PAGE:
Now and the Future

It's tough to write an article about nanotechnology that doesn't come across as a laundry list of possibilities. Nanotechnology has great potential in the field of medicine, materials science, and electronics. Products currently on the market include cosmetics, sunscreen, water filters, solar panels, stain-resistant fabrics, and bread containing nanocapsules of nutrients. For a more complete list of products that make use of nanotechnologies, see the Project on Emerging Nanotechnologies' nanotechnology consumer products inventory http://www.nanotechproject.org/inventories/consumer . The varied products on the consumer products list have one thing in common: they have all emerged from a new way of examining and manipulating the world.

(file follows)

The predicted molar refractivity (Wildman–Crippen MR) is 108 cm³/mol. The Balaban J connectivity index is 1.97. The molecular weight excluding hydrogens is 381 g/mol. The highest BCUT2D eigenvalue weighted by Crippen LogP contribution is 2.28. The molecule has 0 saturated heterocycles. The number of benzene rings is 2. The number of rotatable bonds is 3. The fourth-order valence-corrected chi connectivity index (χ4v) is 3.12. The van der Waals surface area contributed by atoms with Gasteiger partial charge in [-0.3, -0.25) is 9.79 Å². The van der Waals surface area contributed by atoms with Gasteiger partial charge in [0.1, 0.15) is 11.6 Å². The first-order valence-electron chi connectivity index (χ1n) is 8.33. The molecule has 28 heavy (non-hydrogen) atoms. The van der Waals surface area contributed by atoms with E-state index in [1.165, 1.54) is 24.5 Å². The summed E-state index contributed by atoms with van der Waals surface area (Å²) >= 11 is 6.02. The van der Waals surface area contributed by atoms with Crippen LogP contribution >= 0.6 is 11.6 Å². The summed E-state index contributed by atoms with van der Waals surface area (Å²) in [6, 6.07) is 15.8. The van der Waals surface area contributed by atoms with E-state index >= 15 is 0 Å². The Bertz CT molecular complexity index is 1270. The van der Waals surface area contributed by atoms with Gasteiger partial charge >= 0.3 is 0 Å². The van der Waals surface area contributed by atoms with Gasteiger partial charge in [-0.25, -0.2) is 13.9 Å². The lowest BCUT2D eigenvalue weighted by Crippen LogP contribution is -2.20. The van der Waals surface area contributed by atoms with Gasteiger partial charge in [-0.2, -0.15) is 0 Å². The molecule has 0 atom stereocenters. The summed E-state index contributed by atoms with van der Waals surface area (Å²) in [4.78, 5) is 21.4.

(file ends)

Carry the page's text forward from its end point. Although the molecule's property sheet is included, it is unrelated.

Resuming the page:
It's difficult to spot the beginning of a technological revolution. If you had been at London's Great International Exhibition in 1862, you might have seen some objects made of a moldable material called Parkesine, the first synthetic plastic. No one who saw those samples predicted the uses to which plastics would later be put. Creation of the first integrated circuit in 1958 set off developments in the electronics industry that led to the modern information revolution. But back in 1958, no one would have predicted the cell phone, the laptop computer, the Gameboy, and the many other electronic devices that dominate our lives.

Like these earlier technological changes, nanotechnology has the potential to spark revolutionary changes in how people live their lives. This article describes just a few of the applications of nanotechnology that are currently being explored in laboratories worldwide. Talk to researchers, and for every application named here you'll get a hundred more. They won't all come to fruition, but even if one in a thousand does, the world will be a different place.